Just before the Woodall’s blog launched this year, my husband, the sole wage earner in our family, found out that he would be losing his job. Before getting this news, our intention was to purchase a pop-up camper or lightweight travel trailer and hit the road every chance we got. Yes, we want to see God’s great outdoors, and yes, we want to enjoy the amenities that campgrounds have to offer. (I mentioned in my very first post that we are citified, and I meant it!) Because of the turn of events in our lives, we had to find a more economical way to do those things. Tent camping has been the answer.

I didn’t include these personal details for sympathy. So many others are in the same position. We have shifted gears and adjusted well. We are totally okay with the fact that our vacation this year may very well be spent in a tent. (Fees for a tent camping site are so much less expensive than a hotel room.) I tend to be a “pull yourself up by the boot straps” kind of gal. I can see that half-full glass almost every time. I see this situation we find ourselves in now as a blessing. Through camping, we will spend more time together. We are already learning to work better together. When we got our new tent recently, and we were putting it up for the very first time, my husband and I didn’t get agitated at one another at all. I didn’t even get mad when he refused to read the directions. That is a miracle!

I have been pleasantly surprised at how little money we have had to spend to get started camping. Granted, we already had a tent and sleeping bags to get us going, but we haven’t had to spend a whole lot of money to round out our camping gear. Is our new tent of the finest quality? No. We got the best one we could afford. It will keep us reasonably protected from the elements so that we will be w...

Click here to read the rest of this article from Woodall's

Tips for Camping on the Cheap ;)

Provided By: 

For many of us, our camping trips are, at least somewhat, shaped by our budget. Whether it is the length of time that we are able to get away, or the destination that we choose, money has some impact on our trip. No matter what kind(s) of camping that you prefer, there are always things that you can do to make your trip a little more affordable.

If you prefer to resort camp, most of your expense will probably be in your camping site fees. Many people don’t realize that there are a lot of campgrounds that offer: deals for things like staying a whole week (either a special week-long rate or sometimes deals like 7 nights for the price of 5), printable coupons for discounts like a percentage off or upgraded sites, and even special rates for park amenities if you purchase a package deal (this is not a deal though if you are not going to use those extras!). If you don’t see anything mentioned online, call and ask if they have any current specials/deals.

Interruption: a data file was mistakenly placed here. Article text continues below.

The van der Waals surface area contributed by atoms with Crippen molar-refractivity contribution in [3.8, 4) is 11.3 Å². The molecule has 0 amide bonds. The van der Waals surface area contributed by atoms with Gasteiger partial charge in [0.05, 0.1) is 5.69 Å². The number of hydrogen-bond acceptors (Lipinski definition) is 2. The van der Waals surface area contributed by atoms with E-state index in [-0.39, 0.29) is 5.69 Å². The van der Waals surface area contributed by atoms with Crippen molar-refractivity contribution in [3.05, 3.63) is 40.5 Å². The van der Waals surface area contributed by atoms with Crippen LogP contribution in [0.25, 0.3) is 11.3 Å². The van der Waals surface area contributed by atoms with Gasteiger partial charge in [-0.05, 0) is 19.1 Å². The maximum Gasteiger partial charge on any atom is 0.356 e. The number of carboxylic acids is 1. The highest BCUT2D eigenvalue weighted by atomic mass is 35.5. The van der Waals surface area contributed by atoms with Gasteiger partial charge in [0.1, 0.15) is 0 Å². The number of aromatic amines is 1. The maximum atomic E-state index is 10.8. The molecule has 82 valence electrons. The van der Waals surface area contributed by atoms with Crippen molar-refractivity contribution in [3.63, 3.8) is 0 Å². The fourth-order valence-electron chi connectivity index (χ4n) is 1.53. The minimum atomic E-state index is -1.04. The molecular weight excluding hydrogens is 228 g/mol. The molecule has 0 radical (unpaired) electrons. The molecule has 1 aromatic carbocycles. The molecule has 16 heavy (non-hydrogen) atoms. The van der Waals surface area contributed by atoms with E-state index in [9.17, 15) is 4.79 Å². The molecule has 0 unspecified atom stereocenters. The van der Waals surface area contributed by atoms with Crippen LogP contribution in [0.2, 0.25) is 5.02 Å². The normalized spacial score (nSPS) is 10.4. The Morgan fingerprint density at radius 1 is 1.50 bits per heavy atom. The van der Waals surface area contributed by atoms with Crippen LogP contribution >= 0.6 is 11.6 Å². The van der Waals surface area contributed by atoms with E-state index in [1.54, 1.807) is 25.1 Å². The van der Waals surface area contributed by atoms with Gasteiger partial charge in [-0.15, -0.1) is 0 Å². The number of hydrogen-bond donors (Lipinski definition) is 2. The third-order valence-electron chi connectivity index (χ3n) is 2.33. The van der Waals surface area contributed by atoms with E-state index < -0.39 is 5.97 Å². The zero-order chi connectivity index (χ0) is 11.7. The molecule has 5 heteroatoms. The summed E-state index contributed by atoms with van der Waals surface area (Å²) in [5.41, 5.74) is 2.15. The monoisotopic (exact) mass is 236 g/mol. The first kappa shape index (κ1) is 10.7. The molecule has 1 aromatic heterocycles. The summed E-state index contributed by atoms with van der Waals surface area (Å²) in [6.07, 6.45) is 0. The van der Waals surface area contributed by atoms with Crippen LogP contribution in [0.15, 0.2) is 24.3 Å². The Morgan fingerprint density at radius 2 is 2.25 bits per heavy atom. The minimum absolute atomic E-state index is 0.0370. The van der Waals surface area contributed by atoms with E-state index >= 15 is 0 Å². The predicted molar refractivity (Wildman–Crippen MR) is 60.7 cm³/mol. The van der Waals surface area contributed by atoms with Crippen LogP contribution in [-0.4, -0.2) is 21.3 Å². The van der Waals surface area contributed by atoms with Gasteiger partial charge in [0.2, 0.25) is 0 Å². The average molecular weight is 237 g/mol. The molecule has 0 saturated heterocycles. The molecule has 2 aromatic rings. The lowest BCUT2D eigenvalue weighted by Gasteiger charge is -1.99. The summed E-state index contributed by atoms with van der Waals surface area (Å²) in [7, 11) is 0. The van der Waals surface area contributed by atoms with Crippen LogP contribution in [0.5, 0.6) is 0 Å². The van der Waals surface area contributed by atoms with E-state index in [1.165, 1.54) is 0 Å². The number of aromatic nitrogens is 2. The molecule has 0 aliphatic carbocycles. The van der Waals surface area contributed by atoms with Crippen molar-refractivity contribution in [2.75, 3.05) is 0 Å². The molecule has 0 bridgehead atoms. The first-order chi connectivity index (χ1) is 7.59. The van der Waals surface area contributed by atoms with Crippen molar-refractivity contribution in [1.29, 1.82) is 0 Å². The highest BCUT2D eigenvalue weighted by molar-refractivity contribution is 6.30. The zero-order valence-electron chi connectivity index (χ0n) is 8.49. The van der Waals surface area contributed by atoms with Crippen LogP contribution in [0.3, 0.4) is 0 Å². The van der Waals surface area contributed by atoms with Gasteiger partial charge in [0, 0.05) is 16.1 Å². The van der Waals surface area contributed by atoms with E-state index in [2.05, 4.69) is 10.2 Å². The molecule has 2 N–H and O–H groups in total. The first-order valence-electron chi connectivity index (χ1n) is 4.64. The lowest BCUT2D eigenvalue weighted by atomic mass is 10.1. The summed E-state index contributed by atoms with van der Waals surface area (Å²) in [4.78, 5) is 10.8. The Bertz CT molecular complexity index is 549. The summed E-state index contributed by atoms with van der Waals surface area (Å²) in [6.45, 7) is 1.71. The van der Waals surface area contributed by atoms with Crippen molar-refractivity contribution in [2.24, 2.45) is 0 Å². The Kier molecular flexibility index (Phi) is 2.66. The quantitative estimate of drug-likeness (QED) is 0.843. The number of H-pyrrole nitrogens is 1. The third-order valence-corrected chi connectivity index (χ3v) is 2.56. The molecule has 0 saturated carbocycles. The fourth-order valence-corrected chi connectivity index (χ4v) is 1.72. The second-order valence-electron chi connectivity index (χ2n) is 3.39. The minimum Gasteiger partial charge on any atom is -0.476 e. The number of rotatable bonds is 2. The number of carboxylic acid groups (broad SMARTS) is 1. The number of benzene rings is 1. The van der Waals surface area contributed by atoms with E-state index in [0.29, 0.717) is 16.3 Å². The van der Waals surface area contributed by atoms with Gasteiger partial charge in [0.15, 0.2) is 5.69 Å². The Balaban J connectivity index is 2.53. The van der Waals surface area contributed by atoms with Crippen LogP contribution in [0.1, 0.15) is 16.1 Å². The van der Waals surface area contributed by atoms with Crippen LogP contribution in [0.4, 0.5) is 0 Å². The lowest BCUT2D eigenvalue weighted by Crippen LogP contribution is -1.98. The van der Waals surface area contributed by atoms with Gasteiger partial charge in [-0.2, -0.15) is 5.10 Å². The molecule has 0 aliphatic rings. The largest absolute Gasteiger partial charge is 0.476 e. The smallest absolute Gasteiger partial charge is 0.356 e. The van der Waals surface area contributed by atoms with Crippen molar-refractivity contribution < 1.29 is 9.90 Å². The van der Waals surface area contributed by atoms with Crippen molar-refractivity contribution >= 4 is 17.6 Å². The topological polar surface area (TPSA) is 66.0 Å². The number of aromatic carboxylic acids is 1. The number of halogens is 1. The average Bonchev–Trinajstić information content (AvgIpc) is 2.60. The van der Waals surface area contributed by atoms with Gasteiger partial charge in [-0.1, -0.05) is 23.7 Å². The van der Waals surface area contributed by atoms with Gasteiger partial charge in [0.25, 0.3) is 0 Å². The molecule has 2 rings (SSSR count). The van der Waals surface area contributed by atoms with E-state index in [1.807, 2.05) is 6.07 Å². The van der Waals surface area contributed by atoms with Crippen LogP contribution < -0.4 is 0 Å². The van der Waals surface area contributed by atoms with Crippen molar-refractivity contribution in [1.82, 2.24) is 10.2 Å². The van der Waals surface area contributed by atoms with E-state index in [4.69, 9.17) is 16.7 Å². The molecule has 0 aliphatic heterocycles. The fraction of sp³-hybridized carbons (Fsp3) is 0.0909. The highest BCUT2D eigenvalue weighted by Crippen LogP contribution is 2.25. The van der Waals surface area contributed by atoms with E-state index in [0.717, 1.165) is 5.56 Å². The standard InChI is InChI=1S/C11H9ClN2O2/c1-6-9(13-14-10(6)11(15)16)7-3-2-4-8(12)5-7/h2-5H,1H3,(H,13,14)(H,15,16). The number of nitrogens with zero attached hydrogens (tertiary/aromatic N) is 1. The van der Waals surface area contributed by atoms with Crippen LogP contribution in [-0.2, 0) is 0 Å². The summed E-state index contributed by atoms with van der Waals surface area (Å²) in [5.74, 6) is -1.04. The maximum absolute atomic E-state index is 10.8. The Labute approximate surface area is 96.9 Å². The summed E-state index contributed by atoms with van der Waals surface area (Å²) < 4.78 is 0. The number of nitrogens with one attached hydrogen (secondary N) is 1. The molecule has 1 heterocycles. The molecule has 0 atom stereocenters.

boy launching water balloon with slingshot We have found that when we are looking for a place to do activities like water slides or mini golf, it saves us a lot of money to just go to a park that has these onsite, and where their cost is included in our camping fees, or that offer a package deal like daily armbands for everyone in the site for one price. This usually ends up being quite a bit cheaper, and more relaxing, for our family than driving to another location to go to these type of activities and back and forth to our camping spot.

When choosing any campground, it pays to call and inquire whether or not they charge extra fees for dogs, extra vehicles, or per person fees above ‘x’ number of people (if any of these apply to you). These can add significantly to your overall resort bill. For instance, right now I am sitting in Round Top Campground near Gettysburg, PA. We had actually driven by a competitor, and, hoping to stay there, we had called the other campground, who charges a per person fee above 2 adults and 2 kids. The per person fees would have put us up at $90 per night! A little more than we want to spend unless the campground has a waterslide or other extra activities. We called around, and got a site for less than half of that here since they are a ‘family rate’ campground – no extra fees if it is your immediate family. That one phone call saved us nearly $150 over the 3 nights that we are/were here – and this campground ended up being nicer anyway! LOL!

camping site Another way to save money, no matter where or how you camp, is to prepare ahead of time when purchasing items for your excursions. For instance, we seldom buy plain Hershey’s chocolate bars except for s’mores when we are camping. If I see them on sale at a good price, I will buy what I think that we will use for the entire summer – besides saving money, I don’t have to hassle with remembering to purchase them before we go each time...

Click here to read the rest of this article from Woodall's